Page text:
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Press Room:  For Immediate Release 
Explore, Enjoy and Protect the Planet

Contact:
Bill Corcoran, Senior Regional Representative, 213-387-6528 x208(o) 310-490-3419 (c) 
Virginia Cramer, 804-225-9113 x 102

Sierra Club Cheers L.A. Coal-Free Commitment



Los Angeles, CA - Los Angeles Mayor Antonio Villaraigosa announced today that the city would eliminate the use of coal by 2020.  L.A. will replace the 40% of its power currently generated by coal with renewable energy.  Under the plan the city will receive 20% of its energy from renewable sources by next year, and 40% by 2020.

The Los Angeles Department of Water and Power (LADWP) is the nation’s largest municipal utility with over one million customers.

"We applaud Mayor Villaraigosa’s bold decision to move Los Angeles beyond coal. The decision to replace coal with cleaner energy alternatives is key to boosting job creation and economic growth," said Bruce Nilles, Director of the Sierra Club’s Beyond Coal Campaign.

"Investing wisely, at the city, state and federal levels, is essential in these tough economic times; we must put our money where we will get the most in return. The development and production of renewable energy will lead to job growth and economic improvement without the health and environmental drawbacks of continued investment in dirty coal," continued Nilles.

Bill Corcoran, Senior Regional Representative in Los Angeles added, "Mayor Villaraigosa’s commitment to eliminate coal by 2020 creates an enormous economic development opportunity for the city.  Instead of sending millions in ratepayer dollars every year to pay for coal plants in Utah and Arizona, we will invest that money here in Los Angeles and in California.  Work making our buildings more efficient can’t be outsourced to China."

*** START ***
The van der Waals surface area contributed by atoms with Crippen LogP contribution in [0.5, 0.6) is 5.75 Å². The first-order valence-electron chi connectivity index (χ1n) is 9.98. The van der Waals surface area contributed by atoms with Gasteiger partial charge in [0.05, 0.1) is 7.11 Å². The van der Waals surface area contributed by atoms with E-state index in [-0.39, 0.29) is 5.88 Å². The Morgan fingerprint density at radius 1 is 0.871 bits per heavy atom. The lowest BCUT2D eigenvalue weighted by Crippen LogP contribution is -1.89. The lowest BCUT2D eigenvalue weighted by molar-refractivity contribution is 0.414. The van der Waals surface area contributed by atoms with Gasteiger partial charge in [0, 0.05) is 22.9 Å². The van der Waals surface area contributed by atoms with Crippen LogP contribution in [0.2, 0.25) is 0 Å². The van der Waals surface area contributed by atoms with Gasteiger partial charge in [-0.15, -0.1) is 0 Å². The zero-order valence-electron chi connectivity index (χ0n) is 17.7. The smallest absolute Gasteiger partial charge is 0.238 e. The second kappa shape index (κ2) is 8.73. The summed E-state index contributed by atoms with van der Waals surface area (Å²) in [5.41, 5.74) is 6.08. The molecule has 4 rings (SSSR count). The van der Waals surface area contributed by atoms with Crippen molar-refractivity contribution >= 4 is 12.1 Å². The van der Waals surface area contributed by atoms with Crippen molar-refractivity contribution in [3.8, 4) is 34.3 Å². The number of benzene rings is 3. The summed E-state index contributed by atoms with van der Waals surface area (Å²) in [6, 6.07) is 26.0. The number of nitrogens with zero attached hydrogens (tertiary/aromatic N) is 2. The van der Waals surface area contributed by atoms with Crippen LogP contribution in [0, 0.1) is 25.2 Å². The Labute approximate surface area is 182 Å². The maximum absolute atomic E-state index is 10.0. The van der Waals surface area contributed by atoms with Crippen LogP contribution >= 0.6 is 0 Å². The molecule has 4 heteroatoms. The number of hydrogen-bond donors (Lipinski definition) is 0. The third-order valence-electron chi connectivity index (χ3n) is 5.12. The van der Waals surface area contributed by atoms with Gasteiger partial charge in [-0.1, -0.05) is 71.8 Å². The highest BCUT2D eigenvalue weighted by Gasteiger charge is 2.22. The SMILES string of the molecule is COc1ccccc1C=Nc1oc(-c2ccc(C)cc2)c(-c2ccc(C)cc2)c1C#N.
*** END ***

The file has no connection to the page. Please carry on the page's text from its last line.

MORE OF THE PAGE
"By maximizing energy efficiency and conservation at the same time that the city turns to renewable energy, the city can get off dirty coal while minimizing utility bill increases.  The Sierra Club looks forward to working with the utility to identify and adopt the best technologies and financing opportunities to realize the mayor’s vision," said Corcoran. 

The coal power currently used by Los Angeles comes almost entirely from two large power plants, the Intermountain Power Project in Utah and the Navajo plant in Arizona.  The Navajo plant contributes significant air pollution to Grand Canyon National Park. 



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